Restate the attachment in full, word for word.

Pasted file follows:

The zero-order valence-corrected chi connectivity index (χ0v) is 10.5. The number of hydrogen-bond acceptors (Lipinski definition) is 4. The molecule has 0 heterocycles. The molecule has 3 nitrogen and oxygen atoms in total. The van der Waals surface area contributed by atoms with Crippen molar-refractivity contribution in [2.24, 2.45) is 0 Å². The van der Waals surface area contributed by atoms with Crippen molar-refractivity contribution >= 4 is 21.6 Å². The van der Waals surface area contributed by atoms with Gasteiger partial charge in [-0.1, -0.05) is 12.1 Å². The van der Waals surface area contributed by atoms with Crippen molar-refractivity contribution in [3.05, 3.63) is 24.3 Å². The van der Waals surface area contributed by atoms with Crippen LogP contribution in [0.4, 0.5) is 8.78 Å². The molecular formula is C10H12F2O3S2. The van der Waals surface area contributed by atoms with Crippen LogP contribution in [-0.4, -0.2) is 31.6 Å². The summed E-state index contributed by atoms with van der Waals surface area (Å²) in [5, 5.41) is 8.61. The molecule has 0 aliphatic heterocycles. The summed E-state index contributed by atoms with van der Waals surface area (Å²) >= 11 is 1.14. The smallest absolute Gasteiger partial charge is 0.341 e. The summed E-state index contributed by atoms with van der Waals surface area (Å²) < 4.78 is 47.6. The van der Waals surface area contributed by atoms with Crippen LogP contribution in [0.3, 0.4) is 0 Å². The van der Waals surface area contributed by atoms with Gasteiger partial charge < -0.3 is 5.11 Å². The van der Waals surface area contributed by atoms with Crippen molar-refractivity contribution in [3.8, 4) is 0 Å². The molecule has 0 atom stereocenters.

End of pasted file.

The zero-order valence-corrected chi connectivity index (χ0v) is 10.5. The number of hydrogen-bond acceptors (Lipinski definition) is 4. The molecule has 0 heterocycles. The molecule has 3 nitrogen and oxygen atoms in total. The van der Waals surface area contributed by atoms with Crippen molar-refractivity contribution in [2.24, 2.45) is 0 Å². The van der Waals surface area contributed by atoms with Crippen molar-refractivity contribution >= 4 is 21.6 Å². The van der Waals surface area contributed by atoms with Gasteiger partial charge in [-0.1, -0.05) is 12.1 Å². The van der Waals surface area contributed by atoms with Crippen molar-refractivity contribution in [3.05, 3.63) is 24.3 Å². The van der Waals surface area contributed by atoms with Crippen LogP contribution in [0.4, 0.5) is 8.78 Å². The molecular formula is C10H12F2O3S2. The van der Waals surface area contributed by atoms with Crippen LogP contribution in [-0.4, -0.2) is 31.6 Å². The summed E-state index contributed by atoms with van der Waals surface area (Å²) in [5, 5.41) is 8.61. The molecule has 0 aliphatic heterocycles. The summed E-state index contributed by atoms with van der Waals surface area (Å²) >= 11 is 1.14. The smallest absolute Gasteiger partial charge is 0.341 e. The summed E-state index contributed by atoms with van der Waals surface area (Å²) < 4.78 is 47.6. The van der Waals surface area contributed by atoms with Crippen LogP contribution in [0.3, 0.4) is 0 Å². The van der Waals surface area contributed by atoms with Gasteiger partial charge < -0.3 is 5.11 Å². The van der Waals surface area contributed by atoms with Crippen molar-refractivity contribution in [3.8, 4) is 0 Å². The molecule has 0 atom stereocenters.